As I have already highlighted, it is a requirement of the UK GDPR that a legal obligation to process data be laid down in law. This law must meet an objective of public interest and be proportionate to a legitimate aim. Regulations that comply with this requirement are neither waivers nor exemptions from the UK GDPR but are part of the UK GDPR system. For the sake of clarity, the phrasing

“the provision is to be taken into account” does not mean that the provision alters the data protection legislation.

I move now to Amendment 30. The addition of “intellectual property rights” to Clause 95(2) would have the effect of excluding all such rights from the power to make information sharing regulations. It is common for intellectual property law to allow information sharing for specific reasons that are in the public interest. The power to make regulations that override duties of confidence or create exemptions from intellectual property rights is reflected in Clause 95(4). The suggested amendment would restrict the use of these powers in relation to information protected by intellectual property rights, even where this would be in the public interest. There is no justification for such a restriction in relation to this Bill.

I turn finally to Amendment 32. It would serve no purpose to provide that Clause 95 binds the Crown. This is because the clause does not contain any obligations or restrictions that could bind any person, including the Crown. The clause merely defines the scope of restrictions and obligations in other provisions of the Bill, including those which do bind the Crown. Therefore, the amendment would have no effect.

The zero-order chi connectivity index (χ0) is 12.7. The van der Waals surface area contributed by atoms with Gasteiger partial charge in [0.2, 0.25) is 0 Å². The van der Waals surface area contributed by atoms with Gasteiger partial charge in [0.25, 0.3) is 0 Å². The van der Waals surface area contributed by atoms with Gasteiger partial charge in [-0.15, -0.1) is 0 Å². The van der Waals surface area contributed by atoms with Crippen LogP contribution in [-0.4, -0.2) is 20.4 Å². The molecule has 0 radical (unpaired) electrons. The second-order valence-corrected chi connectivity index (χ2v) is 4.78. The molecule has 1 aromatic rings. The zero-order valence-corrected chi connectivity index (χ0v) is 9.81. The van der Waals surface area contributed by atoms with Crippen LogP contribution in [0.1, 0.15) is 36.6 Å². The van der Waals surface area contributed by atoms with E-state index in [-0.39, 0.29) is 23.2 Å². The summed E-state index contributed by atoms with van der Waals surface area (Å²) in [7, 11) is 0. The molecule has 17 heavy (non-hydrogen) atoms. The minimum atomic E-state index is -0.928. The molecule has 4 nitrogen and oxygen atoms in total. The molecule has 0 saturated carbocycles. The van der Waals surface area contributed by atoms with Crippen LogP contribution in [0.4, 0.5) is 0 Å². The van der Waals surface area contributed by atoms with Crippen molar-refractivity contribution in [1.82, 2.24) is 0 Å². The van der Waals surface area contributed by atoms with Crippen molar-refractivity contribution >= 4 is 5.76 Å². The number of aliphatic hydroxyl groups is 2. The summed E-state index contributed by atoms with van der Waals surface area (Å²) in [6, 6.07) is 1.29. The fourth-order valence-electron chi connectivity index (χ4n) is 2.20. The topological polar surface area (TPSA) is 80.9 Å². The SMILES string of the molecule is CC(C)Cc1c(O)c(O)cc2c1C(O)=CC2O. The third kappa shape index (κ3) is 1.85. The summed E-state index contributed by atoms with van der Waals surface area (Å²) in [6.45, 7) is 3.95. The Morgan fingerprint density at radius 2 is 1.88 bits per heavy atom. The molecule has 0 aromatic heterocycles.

I am conscious that these are highly technical matters in which the noble Baroness has particular expertise. Once again, I am grateful for her engagement in this area and hope these explanations offer her some reassurance.

Photo of Baroness Bowles of Berkhamsted Baroness Bowles of Berkhamsted Liberal Democrat 6:00, 6 February 2024

I thank the Minister for his explanations. I am a little further forward, in that I understand Clause 95(2). I am not sure that I agree with what he said would be the effect of adding “intellectual property” to a new paragraph (c), but, for now, I am prepared to continue conversations with officials so that, between us, we can thrash out whether we understand one another on the point, or, if I am right, the Minister would have an opportunity to do something about it. I think we both want it to be right, it is just that I have different interpretations there.

I think the Minister said about Clause 95(3) that, where it says the provision itself

“has to be taken into account”, it will be a provision that is subject to the constraints under the GDPR, and so would have to fulfil the tests in the GDPR, if I have understood that correctly. The Minister is nodding. Therefore, it is not a free-for-all, and new ones cannot be invented without that anchor. In general, I am satisfied with that. I am sure that, maybe, this will have a little more investigation as the Bill goes further in the other place, just to make sure that is the correct interpretation. On that basis, I will withdraw the amendment.

Amendment 29 withdrawn.

Amendments 30 and 31 not moved.

Clause 96: Crown application

Amendment 32 not moved.

Clause 97: Regulations